Do you know that talking to your children about death could whip up some emotions you did not bargain for?
During devotion the other day, I found myself explaining to my girls that we will all grow old, and someday, die.
On hearing this, one of my daughters broke down in tears, which led me to explain to them that “we’re not meant to live forever and that death is only a natural process.
I was thinking that some parents may have found themselves in this position too. Hence, this article.
So, if you are looking for how to talk to your children about death in a way that it’ll make sense to them? This article is just for you.
1. Sort Out Your Own Feelings First
Before you talk to your child, you’ll need to first process and take care of your own emotions.
If your feelings on the subject are still all over the place, you may end up making everything confusing for the child.
If you have to, talk to others who can help you process your own feelings to avoid overwhelming your child.
Because if you feel uncomfortable talking about death, your child will notice this, and it will taint your intentions.
Instead, aim to approach the topic with a clear and open mind.
It’s okay to show some sadness and emotions, but if your feelings about death are too raw, your child may be more upset/confused by your feelings than the death itself.
2. Pick A Time When Your Child Is Likely To Talk
You may choose to talk to your child in the car, during/after morning devotion, before dinner, or before bedtime when he/she’s most receptive to slowing down and having a conversation.
Bring up the topic in a direct and straightforward manner, for example, opening with, “I want to talk to you about Grandpa.”
Ensure you have your own feelings under control when you bring up the topic.
Don’t bring it up at a time when you’re feeling stressed, upset, or tired; and let your child know that you’re interested in her feelings and her thoughts.
3. Avoid Euphemisms
Children interpret words with their literal meanings.
And when you process the many common euphemisms for death as a child, you’ll understand just how confusing and frightening they can be.
For example, don’t say the dead have “gone to sleep”, “called to glory” “gone to a better place,” or “passed away” as this will likely result in confusion for your child.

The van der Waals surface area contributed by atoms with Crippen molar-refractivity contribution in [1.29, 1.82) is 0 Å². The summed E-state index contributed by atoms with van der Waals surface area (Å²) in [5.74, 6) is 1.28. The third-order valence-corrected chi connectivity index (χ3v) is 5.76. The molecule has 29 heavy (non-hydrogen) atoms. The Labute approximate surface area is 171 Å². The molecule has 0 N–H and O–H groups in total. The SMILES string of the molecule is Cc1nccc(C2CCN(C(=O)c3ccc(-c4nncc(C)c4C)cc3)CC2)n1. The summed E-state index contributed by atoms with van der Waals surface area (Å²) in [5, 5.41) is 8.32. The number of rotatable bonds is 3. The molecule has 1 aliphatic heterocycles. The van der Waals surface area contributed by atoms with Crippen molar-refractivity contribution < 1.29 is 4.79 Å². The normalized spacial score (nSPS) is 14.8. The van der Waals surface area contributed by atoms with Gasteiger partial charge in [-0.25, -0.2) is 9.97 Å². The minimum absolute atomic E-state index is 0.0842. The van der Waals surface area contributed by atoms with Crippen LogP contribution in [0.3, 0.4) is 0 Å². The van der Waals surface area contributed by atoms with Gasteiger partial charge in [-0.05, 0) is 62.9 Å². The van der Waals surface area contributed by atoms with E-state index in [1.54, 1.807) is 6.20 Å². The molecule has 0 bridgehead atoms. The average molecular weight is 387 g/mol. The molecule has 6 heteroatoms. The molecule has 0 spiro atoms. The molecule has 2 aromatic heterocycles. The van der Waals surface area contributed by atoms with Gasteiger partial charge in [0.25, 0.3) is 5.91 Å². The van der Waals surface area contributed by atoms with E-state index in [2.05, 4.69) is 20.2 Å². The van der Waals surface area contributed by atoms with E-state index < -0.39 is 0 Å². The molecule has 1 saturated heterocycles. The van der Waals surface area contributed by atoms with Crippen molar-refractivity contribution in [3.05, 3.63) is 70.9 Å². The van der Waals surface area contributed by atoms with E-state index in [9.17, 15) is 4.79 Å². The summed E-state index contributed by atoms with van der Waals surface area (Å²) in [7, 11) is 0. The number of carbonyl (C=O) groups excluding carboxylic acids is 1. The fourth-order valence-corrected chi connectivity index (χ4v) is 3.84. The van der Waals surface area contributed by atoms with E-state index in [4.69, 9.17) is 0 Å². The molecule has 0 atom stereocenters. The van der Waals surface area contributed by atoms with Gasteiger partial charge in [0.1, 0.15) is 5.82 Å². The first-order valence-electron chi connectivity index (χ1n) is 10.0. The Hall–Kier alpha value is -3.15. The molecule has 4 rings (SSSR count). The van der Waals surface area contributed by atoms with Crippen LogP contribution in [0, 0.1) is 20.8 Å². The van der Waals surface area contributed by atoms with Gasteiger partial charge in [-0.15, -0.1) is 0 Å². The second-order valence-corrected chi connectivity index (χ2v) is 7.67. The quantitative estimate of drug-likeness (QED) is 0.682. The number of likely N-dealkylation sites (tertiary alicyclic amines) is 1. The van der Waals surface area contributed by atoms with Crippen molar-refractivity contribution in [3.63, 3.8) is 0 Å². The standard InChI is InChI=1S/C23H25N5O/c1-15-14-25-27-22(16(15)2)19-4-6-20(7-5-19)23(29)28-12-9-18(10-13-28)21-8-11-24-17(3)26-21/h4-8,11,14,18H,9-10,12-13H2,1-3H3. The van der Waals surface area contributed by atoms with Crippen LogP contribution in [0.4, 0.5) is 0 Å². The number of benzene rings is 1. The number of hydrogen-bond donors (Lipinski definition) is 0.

It can help some children to know that those euphemisms are words that other people might use to mean death, but don’t substitute them for the word death itself when having the conversation with them.
You can explain with other concrete examples of death: the death of a flower, a plant, or a pet.
Use these examples to show your child the consistent facts of a death: inevitable, natural, and final.
4. Take Cognizance Of Your Child’s Developmental Level
Primarily, infants and toddlers won’t be able to understand a conversation but will react to their parent’s emotional state.
From age 3, you can talk to your child using clear, concrete language.
Your school-aged child/ren should receive simple, honest explanations about how the death occurred.
Teens and older children may be able to comprehend death as well as an adult but may have difficulty expressing their feelings about it.
Bear in mind that children and young people grieve in a more sporadic manner than adults do.
You may find their feelings veering abruptly from sadness to excitement.
Don’t forget that you are the best interpreter of your child’s communication.
You know better than anyone else whether he likes to communicate through his drawings, his play, or by having conversations.
He/she may be processing his feelings through his play, so be watchful and alert for any signs that he’s trying to communicate in unexpected ways.
5. Let Your Child Know That Death Is Inevitable
If your child is of school-age, he/she may be able to understand that from time to time (old) people die, but he/she might not know that it’s inevitable.
It will help your child if you’re able to provide simple and honest explanations for death.
Make sure your child knows that the death does not occur because of something they did or didn’t do.
Talking to your child about the cause of the death might be helpful.
The more your child knows about the reason for the death, the less likely he/she will be to blame themselves.
If your child is too young to understand the exact cause of death, you can explain it using simpler terms he/she might understand.
For example, you could explain that the heart, the organ that pumps blood in the body, wasn’t working anymore, and couldn’t get fixed.
6. Explain That Death Is Permanent
Whether it’s the death of a person or a pet, your child won’t see the dead living again. What death means primarily is that you won’t see the person (or puppy) again. It also means that the dead won’t experience any more sadness, hurt, or pain, and you can reassure your child of this.
Some religious explanations about the afterlife can be confusing for children to sort through, so you can save that conversation for a later time.
It’s likely that your child may need reminders that he/she won’t see the dead again, so expect questions such as “Will __ be there?” or when the dead will be coming back.
7. Reassure Your Child
At the end of the day, not everyone who gets sick or gets in an accident will die.
Remind him/her of a time they were sick and got better.
Enlist all the people who he loves who are not sick so that he’s comforted that he won’t be left alone.
This can be a good opportunity to remind him how many people love and care for him.
Don’t overthink if your child becomes clingy or needy at this time.
If your child is older, he may distance himself from you instead.
Don’t get surprised either, but continue to hold the same standards of behaviour you expected prior to the conversation about death.
Encourage your children to express how they feel, no matter what age they are.
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